Whatever happened to the good ol times? Remember a day when the rivalry between FC Barcelona and Real Madrid was contested on the pitch, not in the media the next day? That was the pre-Jose Mourinho era; a long-forgotten past, that seem buried in the annals of time. Nowadays, the Clasico is just a drawn-out prelude to a WWE-like Battle Royal.
What has this (football) event come to? The super-human efforts of Lionel Messi to score three goals and set up another two – despite zero minutes of pre-season action – are over-shadowed by the petulant antics of the Real Madrid manager. The long-awaited debut of Cesc Fabregas would have been a mere footnote if not for the reckless scissor challenge of Marcelo; such is the focus on "The Special One".
Observers note that the actions of Mourinho are a good way to deflect the criticism away from the team, and their performance, but it still has to suit the Setubal-born coach. During the (in)famous Manita victory in November, Real Madrid took one heck of a beating. Outclassed on the day, the team needed a lift, perhaps someone to take the blame, or at least create another headline, but Mourinho declined.
On that fateful night he sat back and watched. There were no orders, no "micro-managing" based on the run of play, but complete dejection, as "The Special One" distanced himself from the footballing lesson being taught out on the pitch.
If only Wednesday night could have been the same.
Instead of talking about an improved Real Madrid side, and a fine volley from Lionel Messi, the world is left to deliberate on Jose Mourinho. Just a quick thought: Who actually remembers David Villa’s world-class goal from the first leg? Like the rest, it has been cast into the shadows by one man.
Finally, (or for the millionth time depending on your stance) the Barcelona players said enough was enough, and called Jose out on his shenanigans, with Pep Guardiola noting that "one day this will end very badly".
As if it hasn’t already.
Though most tellingly, Gerard Pique said that "Jose Mourinho is destroying Spanish Football" and Madridistas are in uproar. Accusations of diving from the Barcelona players are (correctly) levelled, and a general sense of unease is created between the two sets of teams, all while the greater problem is ignored.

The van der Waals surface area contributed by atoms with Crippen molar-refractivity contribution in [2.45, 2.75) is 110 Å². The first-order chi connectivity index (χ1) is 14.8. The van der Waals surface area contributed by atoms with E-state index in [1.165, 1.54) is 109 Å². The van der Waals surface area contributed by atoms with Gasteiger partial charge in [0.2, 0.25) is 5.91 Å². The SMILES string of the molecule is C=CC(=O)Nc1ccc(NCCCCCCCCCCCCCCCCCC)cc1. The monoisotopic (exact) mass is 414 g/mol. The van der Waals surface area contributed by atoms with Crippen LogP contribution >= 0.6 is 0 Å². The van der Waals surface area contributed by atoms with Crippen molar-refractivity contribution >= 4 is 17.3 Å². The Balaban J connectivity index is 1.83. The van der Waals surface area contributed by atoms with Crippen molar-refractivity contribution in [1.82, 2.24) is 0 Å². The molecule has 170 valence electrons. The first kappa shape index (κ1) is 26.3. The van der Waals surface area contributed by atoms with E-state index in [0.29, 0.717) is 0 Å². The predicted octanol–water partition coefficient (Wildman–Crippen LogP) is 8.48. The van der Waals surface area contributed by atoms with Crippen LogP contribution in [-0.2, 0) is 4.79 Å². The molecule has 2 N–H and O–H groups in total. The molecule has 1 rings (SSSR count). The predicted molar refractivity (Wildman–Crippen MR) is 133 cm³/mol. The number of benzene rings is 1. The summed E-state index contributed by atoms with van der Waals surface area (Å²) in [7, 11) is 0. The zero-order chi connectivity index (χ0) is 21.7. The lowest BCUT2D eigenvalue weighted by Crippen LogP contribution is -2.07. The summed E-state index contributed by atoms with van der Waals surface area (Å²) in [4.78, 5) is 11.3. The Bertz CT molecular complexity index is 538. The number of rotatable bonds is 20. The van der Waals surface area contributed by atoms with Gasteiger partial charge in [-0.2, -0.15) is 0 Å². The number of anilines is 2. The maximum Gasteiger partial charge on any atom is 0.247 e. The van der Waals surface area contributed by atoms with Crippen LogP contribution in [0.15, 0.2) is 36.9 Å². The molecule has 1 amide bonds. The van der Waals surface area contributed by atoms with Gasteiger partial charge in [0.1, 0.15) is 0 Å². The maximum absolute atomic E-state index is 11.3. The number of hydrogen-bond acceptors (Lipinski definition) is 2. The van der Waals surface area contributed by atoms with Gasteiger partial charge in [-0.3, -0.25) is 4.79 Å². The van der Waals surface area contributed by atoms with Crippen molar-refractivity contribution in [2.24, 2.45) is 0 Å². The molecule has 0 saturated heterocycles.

Pique is right, Spanish football is being destroyed, but he does not mean the league. What about the Spanish National team?
The World Cup final was won by Spain with seven starters from FC Barcelona, and three from Real Madrid. Assuming everyone knows the rules of football, that’s near-total influence on the National team. It has worked to such an effect, that Spain are considered favourites for the upcoming UEFA European Championship where they would become the first-ever team to retain the title, and surely cement their place as one of the all-time great sides.
It is a pivotal year for Spain, and Gerard Pique is noting that all this time the players spend fighting with one and other is taking/has taken its effect.
Sergio Ramos punched Carles Puyol back in November, before pushing Xavi. Iker Casillas accused Cesc Fabregas of "throwing himself to the floor as they [the Barcelona players] do".
According to El Mundo Deportivo, Casillas tried to call Xavi and apologise for his behaviour during the Clasico, but could not reach him; read into that what you will. The cracks are beginning to show in the Spanish camaraderie, and there is only one factor that has changed since the 2010 FIFA World Cup, and that is Jose Mourinho’s approach to El Clasico.
If there is not action, a game that has been wallowing in the gutter for the past year will soon descend into the abyss, perhaps dragging the Spanish National team with it.
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